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dc.contributor.authorChen, Z
dc.contributor.authorIona, A
dc.contributor.authorParish, S
dc.contributor.authorChen, Y
dc.contributor.authorGuo, Y
dc.contributor.authorBragg, F
dc.contributor.authorYang, L
dc.contributor.authorBian, Z
dc.contributor.authorHolmes, MV
dc.contributor.authorLewington, S
dc.contributor.authorLacey, B
dc.contributor.authorGao, R
dc.contributor.authorLiu, F
dc.contributor.authorZhang, Z
dc.contributor.authorChen, J
dc.contributor.authorWalters, RG
dc.contributor.authorCollins, R
dc.contributor.authorClarke, R
dc.contributor.authorPeto, R
dc.contributor.authorLi, L
dc.contributor.authorChina Kadoorie Biobank collaborative group
dc.date.accessioned2020-12-17T04:04:49Z
dc.date.available2020-12-17T04:04:49Z
dc.date.issued2018-06
dc.identifierpii: S2214-109X(18)30216-X
dc.identifier.citationChen, Z., Iona, A., Parish, S., Chen, Y., Guo, Y., Bragg, F., Yang, L., Bian, Z., Holmes, M. V., Lewington, S., Lacey, B., Gao, R., Liu, F., Zhang, Z., Chen, J., Walters, R. G., Collins, R., Clarke, R., Peto, R. ,... China Kadoorie Biobank collaborative group (2018). Adiposity and risk of ischaemic and haemorrhagic stroke in 0·5 million Chinese men and women: a prospective cohort study.. Lancet Glob Health, 6 (6), pp.e630-e640. https://doi.org/10.1016/S2214-109X(18)30216-X.
dc.identifier.issn2214-109X
dc.identifier.urihttp://hdl.handle.net/11343/255152
dc.description.abstractBACKGROUND: China has high stroke rates despite the population being relatively lean. Uncertainty persists about the relevance of adiposity to risk of stroke types. We aimed to assess the associations of adiposity with incidence of stroke types and effect mediation by blood pressure in Chinese men and women. METHODS: The China Kadoorie Biobank enrolled 512 891 adults aged 30-79 years from ten areas (five urban and five rural) during 2004-08. During a median 9 years (IQR 8-10) of follow-up, 32 448 strokes (about 90% confirmed by neuroimaging) were recorded among 489 301 participants without previous cardiovascular disease. Cox regression analysis was used to produce adjusted hazard ratios (HRs) for ischaemic stroke (n=25 210) and intracerebral haemorrhage (n=5380) associated with adiposity. FINDINGS: Mean baseline body-mass index (BMI) was 23·6 kg/m2 (SD 3·2), and 331 723 (67·8%) participants had a BMI of less than 25 kg/m2. Throughout the range examined (mean 17·1 kg/m2 [SD 0·9] to 31·7 kg/m2 [2·0]), each 5 kg/m2 higher BMI was associated with 8·3 mm Hg (SE 0·04) higher systolic blood pressure. BMI was positively associated with ischaemic stroke, with an HR of 1·30 (95% CI 1·28-1·33 per 5 kg/m2 higher BMI), which was generally consistent with that predicted by equivalent differences in systolic blood pressure (1·25 [1·24-1·26]). The HR for intracerebral haemorrhage (1·11 [1·07-1·16] per 5 kg/m2 higher BMI) was less extreme, and much weaker than that predicted by the corresponding difference in systolic blood pressure (1·48 [1·46-1·50]). Other adiposity measures showed similar associations with stroke types. After adjustment for usual systolic blood pressure, the positive associations with ischaemic stroke were attenuated (1·05 [1·03-1·07] per 5 kg/m2 higher BMI); for intracerebral haemorrhage, they were reversed (0·73 [0·70-0·77]). High adiposity (BMI >23 kg/m2) accounted for 14·7% of total stroke (16·5% of ischaemic stroke and 6·7% of intracerebral haemorrhage). INTERPRETATION: In Chinese adults, adiposity was strongly positively associated with ischaemic stroke, chiefly through its effect on blood pressure. For intracerebral haemorrhage, leanness, either per se or through some other factor (or factors), might increase risk, offsetting the protective effects of lower blood pressure. FUNDING: UK Wellcome Trust, UK Medical Research Council, British Heart Foundation, Cancer Research UK, Kadoorie Charitable Foundation, Chinese Ministry of Science and Technology, Chinese National Natural Science Foundation.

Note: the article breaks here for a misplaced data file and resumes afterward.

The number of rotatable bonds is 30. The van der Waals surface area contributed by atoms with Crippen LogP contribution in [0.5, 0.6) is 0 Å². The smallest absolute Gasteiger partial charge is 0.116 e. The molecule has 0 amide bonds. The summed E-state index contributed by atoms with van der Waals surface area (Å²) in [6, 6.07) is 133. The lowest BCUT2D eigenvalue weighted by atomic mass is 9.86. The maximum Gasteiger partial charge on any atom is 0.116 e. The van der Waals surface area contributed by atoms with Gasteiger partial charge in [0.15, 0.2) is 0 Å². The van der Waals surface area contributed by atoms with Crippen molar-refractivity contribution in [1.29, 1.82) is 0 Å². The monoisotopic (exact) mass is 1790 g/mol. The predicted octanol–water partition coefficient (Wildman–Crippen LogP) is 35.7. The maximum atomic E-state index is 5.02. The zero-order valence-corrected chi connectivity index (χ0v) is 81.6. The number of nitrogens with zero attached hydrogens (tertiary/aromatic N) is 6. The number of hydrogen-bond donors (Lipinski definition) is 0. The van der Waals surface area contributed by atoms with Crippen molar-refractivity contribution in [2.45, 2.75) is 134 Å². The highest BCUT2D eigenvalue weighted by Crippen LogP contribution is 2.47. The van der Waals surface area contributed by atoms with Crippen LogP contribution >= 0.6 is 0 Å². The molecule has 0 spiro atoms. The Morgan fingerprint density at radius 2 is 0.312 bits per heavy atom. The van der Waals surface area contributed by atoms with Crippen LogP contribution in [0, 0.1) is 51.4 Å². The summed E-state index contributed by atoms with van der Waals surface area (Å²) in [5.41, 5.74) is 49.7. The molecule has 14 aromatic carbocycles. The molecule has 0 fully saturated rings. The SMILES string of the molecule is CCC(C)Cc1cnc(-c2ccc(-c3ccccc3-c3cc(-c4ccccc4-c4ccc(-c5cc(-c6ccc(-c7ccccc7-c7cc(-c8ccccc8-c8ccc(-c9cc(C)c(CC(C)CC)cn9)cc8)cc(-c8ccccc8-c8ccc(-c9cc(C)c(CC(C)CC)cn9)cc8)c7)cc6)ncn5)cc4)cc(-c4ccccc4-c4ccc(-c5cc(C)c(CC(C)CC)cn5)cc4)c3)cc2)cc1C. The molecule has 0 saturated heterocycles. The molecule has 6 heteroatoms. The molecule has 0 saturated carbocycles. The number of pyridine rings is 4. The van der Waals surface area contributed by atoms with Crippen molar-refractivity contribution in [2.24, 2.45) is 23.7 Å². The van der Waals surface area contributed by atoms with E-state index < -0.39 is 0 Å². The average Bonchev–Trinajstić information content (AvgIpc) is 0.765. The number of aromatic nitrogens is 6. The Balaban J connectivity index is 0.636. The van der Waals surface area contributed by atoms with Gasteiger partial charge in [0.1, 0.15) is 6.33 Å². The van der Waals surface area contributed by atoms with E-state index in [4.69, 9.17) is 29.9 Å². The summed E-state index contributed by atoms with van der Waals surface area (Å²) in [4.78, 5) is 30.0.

dc.languageeng
dc.publisherElsevier BV
dc.titleAdiposity and risk of ischaemic and haemorrhagic stroke in 0·5 million Chinese men and women: a prospective cohort study.
dc.typeJournal Article
dc.identifier.doi10.1016/S2214-109X(18)30216-X
melbourne.affiliation.departmentMelbourne School of Population and Global Health
melbourne.source.titleThe Lancet Global Health
melbourne.source.volume6
melbourne.source.issue6
melbourne.source.pagese630-e640
dc.rights.licenseCC BY
melbourne.elementsid1329125
melbourne.openaccess.pmchttp://www.ncbi.nlm.nih.gov/pmc/articles/PMC5960068
melbourne.contributor.authorSchmidt, Daniel
dc.identifier.eissn2214-109X
melbourne.accessrightsOpen Access


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